Operational Excellence and PAT have an effect

The market for pharma installations is highly attractive, but bears numerous risks. On the one hand engineers have to deal with the splits between major enterprises and medium-sized businesses, on the other hand they need to have more and more special knowledge about regulatory basic conditions as well as production processes. Dr. Werner Zesch, Head of Chemical & Pharma Practice at Arthur D. Little, outlines his opinion about trends in pharma installations and what operators, contractors and providers should prepare for.

Germany | Frankfurter Allgemeine Zeitung (FAZ) | 29 April 2009

The End of Oil

Price fluctuations, supply uncertainty and climate change are three substantial reasons why oil can no longer play its current dominant role in the energy mix of the future. This is the conclusion reached by Peter Hughes, Director of Arthur D. Little. Energy efficiency improvements, alternative sources of power as well as issues concerning carbon dioxide could result in the world economy moving quite some distance away from the current oil-centric world in the next ten years.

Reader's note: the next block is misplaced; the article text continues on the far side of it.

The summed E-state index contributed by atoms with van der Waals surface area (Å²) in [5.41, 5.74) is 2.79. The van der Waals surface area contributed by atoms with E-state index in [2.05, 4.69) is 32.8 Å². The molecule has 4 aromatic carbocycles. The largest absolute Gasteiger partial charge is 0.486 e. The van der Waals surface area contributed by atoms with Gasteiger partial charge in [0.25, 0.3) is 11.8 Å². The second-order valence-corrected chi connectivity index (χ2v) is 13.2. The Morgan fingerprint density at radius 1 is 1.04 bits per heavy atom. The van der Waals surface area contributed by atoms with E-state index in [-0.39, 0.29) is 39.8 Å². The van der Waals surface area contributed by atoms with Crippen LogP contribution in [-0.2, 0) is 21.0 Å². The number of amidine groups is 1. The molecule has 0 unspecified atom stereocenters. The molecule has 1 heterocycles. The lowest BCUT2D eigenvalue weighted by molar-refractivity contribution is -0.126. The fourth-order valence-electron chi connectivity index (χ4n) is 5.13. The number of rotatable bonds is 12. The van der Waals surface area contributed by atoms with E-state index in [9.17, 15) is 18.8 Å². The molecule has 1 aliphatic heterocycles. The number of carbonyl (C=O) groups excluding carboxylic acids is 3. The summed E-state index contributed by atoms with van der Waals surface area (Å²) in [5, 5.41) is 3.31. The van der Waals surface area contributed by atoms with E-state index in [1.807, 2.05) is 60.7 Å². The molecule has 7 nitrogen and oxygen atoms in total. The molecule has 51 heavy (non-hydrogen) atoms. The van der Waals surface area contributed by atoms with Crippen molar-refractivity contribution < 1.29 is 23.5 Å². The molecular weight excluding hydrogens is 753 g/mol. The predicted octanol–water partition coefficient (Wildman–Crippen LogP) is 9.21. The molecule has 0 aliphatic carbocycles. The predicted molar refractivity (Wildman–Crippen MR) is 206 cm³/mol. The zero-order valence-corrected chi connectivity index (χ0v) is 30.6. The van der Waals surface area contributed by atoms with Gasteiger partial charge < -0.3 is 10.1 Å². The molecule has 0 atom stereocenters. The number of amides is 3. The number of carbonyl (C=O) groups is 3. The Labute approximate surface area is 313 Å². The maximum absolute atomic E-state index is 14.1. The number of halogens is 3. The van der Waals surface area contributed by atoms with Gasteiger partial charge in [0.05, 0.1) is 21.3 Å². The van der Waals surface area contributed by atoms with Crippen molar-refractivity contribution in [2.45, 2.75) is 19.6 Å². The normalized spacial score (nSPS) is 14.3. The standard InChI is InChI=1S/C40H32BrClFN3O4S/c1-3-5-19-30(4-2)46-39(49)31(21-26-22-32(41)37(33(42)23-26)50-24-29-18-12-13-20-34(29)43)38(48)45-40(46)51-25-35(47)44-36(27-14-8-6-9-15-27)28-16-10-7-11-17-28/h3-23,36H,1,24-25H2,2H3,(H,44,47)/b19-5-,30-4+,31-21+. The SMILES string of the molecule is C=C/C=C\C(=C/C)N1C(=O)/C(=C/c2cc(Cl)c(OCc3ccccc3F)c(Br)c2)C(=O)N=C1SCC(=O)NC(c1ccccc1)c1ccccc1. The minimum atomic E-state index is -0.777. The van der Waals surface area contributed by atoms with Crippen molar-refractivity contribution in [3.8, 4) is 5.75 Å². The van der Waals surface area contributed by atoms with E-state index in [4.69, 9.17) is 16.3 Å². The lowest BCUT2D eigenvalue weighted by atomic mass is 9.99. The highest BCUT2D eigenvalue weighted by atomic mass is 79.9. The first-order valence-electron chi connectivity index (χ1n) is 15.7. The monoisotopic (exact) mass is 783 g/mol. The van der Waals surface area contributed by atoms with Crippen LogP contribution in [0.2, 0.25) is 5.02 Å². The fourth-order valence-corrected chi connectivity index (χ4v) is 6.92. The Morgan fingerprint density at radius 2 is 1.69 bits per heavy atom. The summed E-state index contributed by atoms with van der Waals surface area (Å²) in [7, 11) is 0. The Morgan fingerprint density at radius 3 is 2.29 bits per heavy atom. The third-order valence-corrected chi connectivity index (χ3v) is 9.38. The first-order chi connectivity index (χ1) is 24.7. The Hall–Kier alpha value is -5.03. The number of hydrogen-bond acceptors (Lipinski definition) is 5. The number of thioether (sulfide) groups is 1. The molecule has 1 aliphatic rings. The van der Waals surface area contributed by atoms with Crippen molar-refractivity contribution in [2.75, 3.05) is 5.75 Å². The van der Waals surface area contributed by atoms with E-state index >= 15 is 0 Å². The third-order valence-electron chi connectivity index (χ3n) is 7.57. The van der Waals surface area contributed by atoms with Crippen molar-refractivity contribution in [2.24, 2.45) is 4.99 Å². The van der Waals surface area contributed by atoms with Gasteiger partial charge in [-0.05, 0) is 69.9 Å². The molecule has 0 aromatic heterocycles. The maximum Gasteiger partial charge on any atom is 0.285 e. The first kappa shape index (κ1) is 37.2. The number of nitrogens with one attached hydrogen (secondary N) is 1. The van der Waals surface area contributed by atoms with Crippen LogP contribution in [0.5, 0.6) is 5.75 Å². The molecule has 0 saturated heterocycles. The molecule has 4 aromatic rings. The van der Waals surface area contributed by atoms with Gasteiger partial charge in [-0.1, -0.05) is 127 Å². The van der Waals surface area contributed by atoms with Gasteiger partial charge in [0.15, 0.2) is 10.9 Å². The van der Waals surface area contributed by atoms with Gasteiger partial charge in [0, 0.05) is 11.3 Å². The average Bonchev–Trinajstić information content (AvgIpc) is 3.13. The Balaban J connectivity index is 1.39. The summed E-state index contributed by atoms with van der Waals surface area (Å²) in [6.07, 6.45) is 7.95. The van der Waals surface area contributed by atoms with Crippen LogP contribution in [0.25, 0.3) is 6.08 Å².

UK | The Financial Times; Energy Efficient Buildings | 27 April 2009

Efforts increase to improve sustainability

Davide Vassallo,  is quoted in the leading article of the Financial Times’ Energy Efficient Buildings supplement. The article looks at how ‘big name’ buildings, such as the Empire State Building in New York, are being overhauled to reduce their environmental impact. Davide is quoted as saying that Arthur D. Little believes the “best time for companies to consider improving the environmental impact of their facilities is when they are already planning a major investment into building refurbishment or expansion” and that they “estimate the cost of adding a sustainability element to a major capital investment at 5 to 20 per cent of the total cost.”